Saudi Arabia’s gross domestic product (GDP) is expected to grow at the highest rate in 10 years to 7.5 per cent in 2022, with an expected surplus in the state’s budget of about 6.3 per cent, according to credit rating agency S&P.
S&P expects the Saudi economy’s productive capacity to grow in the long run due to the development of general finances and significant economic reforms.
S&P has updated its outlook for Saudi Arabia to “positive” and assessed the Kingdom’s short and long-term foreign and local currency sovereign credit ratings to A-/A-2.
The agency said the positive outlook reflects the kingdom’s strong GDP growth, financial policies and government reform programmes, which aim to diversify the economy.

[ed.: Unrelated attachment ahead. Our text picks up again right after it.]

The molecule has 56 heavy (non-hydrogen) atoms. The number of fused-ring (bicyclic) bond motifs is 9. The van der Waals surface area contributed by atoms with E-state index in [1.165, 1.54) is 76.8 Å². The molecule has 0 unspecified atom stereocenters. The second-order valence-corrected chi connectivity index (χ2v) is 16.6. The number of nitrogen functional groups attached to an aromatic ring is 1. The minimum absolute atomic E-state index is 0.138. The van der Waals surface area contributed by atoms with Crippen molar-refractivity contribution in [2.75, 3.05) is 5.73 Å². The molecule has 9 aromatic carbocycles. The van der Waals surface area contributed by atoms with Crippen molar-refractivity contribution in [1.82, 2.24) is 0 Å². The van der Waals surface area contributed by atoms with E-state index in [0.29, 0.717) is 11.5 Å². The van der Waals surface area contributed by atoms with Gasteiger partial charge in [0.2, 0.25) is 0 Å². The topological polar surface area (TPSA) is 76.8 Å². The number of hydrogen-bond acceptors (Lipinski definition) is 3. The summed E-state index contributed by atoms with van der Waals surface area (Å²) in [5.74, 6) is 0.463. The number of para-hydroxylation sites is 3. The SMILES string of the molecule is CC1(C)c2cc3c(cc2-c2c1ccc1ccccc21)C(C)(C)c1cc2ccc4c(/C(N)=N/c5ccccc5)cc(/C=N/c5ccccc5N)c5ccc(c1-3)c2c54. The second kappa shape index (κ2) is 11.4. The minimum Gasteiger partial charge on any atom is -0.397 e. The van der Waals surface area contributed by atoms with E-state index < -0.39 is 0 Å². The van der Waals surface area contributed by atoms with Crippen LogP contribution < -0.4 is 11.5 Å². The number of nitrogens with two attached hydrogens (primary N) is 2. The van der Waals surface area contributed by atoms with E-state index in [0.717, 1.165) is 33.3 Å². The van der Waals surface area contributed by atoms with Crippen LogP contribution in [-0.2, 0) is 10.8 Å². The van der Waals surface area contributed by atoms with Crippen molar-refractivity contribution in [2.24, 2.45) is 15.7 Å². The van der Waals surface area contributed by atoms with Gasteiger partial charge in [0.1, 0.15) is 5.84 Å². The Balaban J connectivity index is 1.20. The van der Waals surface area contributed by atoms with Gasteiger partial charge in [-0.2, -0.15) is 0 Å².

In terms of flexibility and performance, the agency expects support for financial balances in the years 2022-2025. This is due to government efforts to develop public finances and a commitment to improving spending policy and raising its efficiency, despite the rise in oil prices.
The agency predicts that the cost of sovereign debt will not rise significantly, given that most of the public debt portfolio is running at a fixed rate.
The agency has also said that inflation rates in the kingdom were relatively low compared to its counterparts, as the government subsidises fuel and food prices as well as tying the local currency with the relatively strong US dollar.